If Gaby's sitcom reflects her life, it should succeed

March 14, 1994|By David Zurawik | David Zurawik,Sun Television Critic

Precocious doesn't start to describe Gaby Hoffman, the 12-year-old star of "Someone Like Me," a new NBC sitcom about a girl's coming-of-age that premieres tonight.

Her screen credits include "Field of Dreams," "This Is My Life," "Man Without a Face" and "Sleepless in Seattle." She can tell backstage tales about everyone from Andy Warhol to Mel Gibson and Kevin Costner.

"Gaby was born 40 years old," says her mother, Viva. "She's mature, organized and knows what she wants."

Gaby says her mother embarrasses her. "What can I say? It's true."

That's another thing about Gaby, she doesn't pull any punches.

NBC is hoping this kind of tell-it-like-is attitude will make *T "Someone Like Me" the next "Blossom," a Nielsen Top-20,

girl-coming-of-age sitcom on NBC.

In the series, Gaby plays a highly opinionated 12-year-old living with her mother, stepfather, older sister and younger brother. The family is middle class and lives in St. Louis. Because mom works, Gaby baby-sits the 4-year-old boy a lot.

Tonight's pilot was not available for preview, but the Gaby attitude is suggested in an upcoming episode, when her mom orders Gaby to go to bed despite the fact Gaby wants to stay up.

"Doesn't it strike you as odd that you trust me with the life of your child, but you don't think I know when to go to bed?" Gaby asks sarcastically.

Gaby says she never had a bedtime in real life; her real mom would let her stay up as late as she wanted.

Gaby and her real mom, now that's a story.

Viva was a 1960s star of several Warhol movies. Gaby and her older sister, Alexandra, grew up in the Chelsea Hotel in New York City -- a place that was, well, a lot like a Warhol film.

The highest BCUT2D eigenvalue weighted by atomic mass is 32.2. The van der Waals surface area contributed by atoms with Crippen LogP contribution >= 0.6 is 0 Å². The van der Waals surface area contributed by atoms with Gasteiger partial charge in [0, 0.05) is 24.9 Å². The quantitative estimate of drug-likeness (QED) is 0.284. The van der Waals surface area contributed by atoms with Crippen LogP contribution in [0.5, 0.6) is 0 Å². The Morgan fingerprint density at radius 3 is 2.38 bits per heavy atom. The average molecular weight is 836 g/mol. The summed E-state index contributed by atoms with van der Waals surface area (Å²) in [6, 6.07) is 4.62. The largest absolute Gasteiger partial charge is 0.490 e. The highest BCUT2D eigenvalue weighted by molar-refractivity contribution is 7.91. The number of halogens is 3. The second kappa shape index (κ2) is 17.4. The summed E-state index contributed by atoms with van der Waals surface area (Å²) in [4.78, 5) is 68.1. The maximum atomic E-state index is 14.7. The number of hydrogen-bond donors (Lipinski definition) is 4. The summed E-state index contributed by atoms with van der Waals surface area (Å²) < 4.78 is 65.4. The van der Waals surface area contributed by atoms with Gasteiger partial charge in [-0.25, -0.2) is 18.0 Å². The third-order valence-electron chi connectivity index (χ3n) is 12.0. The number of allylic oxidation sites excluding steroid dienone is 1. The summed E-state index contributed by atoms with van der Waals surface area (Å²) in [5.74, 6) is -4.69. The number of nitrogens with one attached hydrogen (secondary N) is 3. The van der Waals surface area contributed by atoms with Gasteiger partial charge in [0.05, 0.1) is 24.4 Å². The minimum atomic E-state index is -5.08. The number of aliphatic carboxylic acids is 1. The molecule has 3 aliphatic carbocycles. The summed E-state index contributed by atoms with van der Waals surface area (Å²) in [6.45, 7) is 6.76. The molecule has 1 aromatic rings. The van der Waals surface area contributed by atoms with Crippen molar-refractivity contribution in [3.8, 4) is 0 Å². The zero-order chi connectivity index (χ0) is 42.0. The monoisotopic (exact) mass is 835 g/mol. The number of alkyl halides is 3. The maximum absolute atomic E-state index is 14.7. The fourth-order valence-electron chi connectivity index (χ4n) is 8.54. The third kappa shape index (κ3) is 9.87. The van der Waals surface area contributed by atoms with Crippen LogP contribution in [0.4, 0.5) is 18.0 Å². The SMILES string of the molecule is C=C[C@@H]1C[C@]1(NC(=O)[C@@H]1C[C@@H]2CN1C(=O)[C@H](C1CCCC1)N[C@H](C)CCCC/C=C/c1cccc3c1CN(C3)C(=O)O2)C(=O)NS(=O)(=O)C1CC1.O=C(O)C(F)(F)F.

"I would stay up and watch TV late," Gaby says. "Sometimes I wouldn't go to school. Like, if I really didn't want to, I'd talk my mom into letting me stay at home. And we'd just, like, watch 'The Brady Bunch' all day."

Life at the Chelsea, Gaby says, "was really crazy. You look down the hall, there was a woman who, every day, she wore a different wig. She wore plastic clothing. Platforms. Plastic frogs all over her. And a plastic gun. And I used to imitate her. She used to pull out a gun and start singing . . . "

Childhood at the Chelsea also offered such pleasures at meeting Madonna, and Warhol dropping by with dolls for her. "I got to experience a lot more than other children that I know," Gaby says with some understatement.

In at least one way, though, Gaby thinks she's the same as lots of other kids her age: her taste in TV shows.

" 'Blossom' is my favorite show," she says. "And I like it because I think it's real. Things like that do happen. And it's not like most of the other shows that are on, where it's, like, the kids aren't lTC realistic and their problems aren't realistic."

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